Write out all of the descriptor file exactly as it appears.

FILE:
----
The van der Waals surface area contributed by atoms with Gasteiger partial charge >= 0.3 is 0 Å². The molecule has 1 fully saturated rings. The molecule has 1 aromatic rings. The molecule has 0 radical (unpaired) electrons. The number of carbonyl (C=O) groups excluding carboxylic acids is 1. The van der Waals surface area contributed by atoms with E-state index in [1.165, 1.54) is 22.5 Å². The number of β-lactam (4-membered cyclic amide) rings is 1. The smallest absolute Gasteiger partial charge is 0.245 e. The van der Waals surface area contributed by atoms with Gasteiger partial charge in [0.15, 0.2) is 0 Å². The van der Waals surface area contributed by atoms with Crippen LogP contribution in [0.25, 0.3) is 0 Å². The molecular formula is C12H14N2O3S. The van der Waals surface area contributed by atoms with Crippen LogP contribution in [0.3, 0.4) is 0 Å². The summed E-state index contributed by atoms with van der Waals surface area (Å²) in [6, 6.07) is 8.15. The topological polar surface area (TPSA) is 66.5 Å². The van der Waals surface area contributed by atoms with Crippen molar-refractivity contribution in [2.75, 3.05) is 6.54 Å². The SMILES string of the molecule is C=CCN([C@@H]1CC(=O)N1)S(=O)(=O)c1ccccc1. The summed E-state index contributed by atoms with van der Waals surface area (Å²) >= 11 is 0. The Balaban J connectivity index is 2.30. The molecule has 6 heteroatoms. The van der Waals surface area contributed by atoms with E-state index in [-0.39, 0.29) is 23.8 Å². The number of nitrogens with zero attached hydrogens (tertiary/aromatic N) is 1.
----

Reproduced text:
The van der Waals surface area contributed by atoms with Gasteiger partial charge >= 0.3 is 0 Å². The molecule has 1 fully saturated rings. The molecule has 1 aromatic rings. The molecule has 0 radical (unpaired) electrons. The number of carbonyl (C=O) groups excluding carboxylic acids is 1. The van der Waals surface area contributed by atoms with E-state index in [1.165, 1.54) is 22.5 Å². The number of β-lactam (4-membered cyclic amide) rings is 1. The smallest absolute Gasteiger partial charge is 0.245 e. The van der Waals surface area contributed by atoms with Gasteiger partial charge in [0.15, 0.2) is 0 Å². The van der Waals surface area contributed by atoms with Crippen LogP contribution in [0.25, 0.3) is 0 Å². The molecular formula is C12H14N2O3S. The van der Waals surface area contributed by atoms with Crippen LogP contribution in [0.3, 0.4) is 0 Å². The summed E-state index contributed by atoms with van der Waals surface area (Å²) in [6, 6.07) is 8.15. The topological polar surface area (TPSA) is 66.5 Å². The van der Waals surface area contributed by atoms with Crippen molar-refractivity contribution in [2.75, 3.05) is 6.54 Å². The SMILES string of the molecule is C=CCN([C@@H]1CC(=O)N1)S(=O)(=O)c1ccccc1. The summed E-state index contributed by atoms with van der Waals surface area (Å²) >= 11 is 0. The Balaban J connectivity index is 2.30. The molecule has 6 heteroatoms. The van der Waals surface area contributed by atoms with E-state index in [-0.39, 0.29) is 23.8 Å². The number of nitrogens with zero attached hydrogens (tertiary/aromatic N) is 1.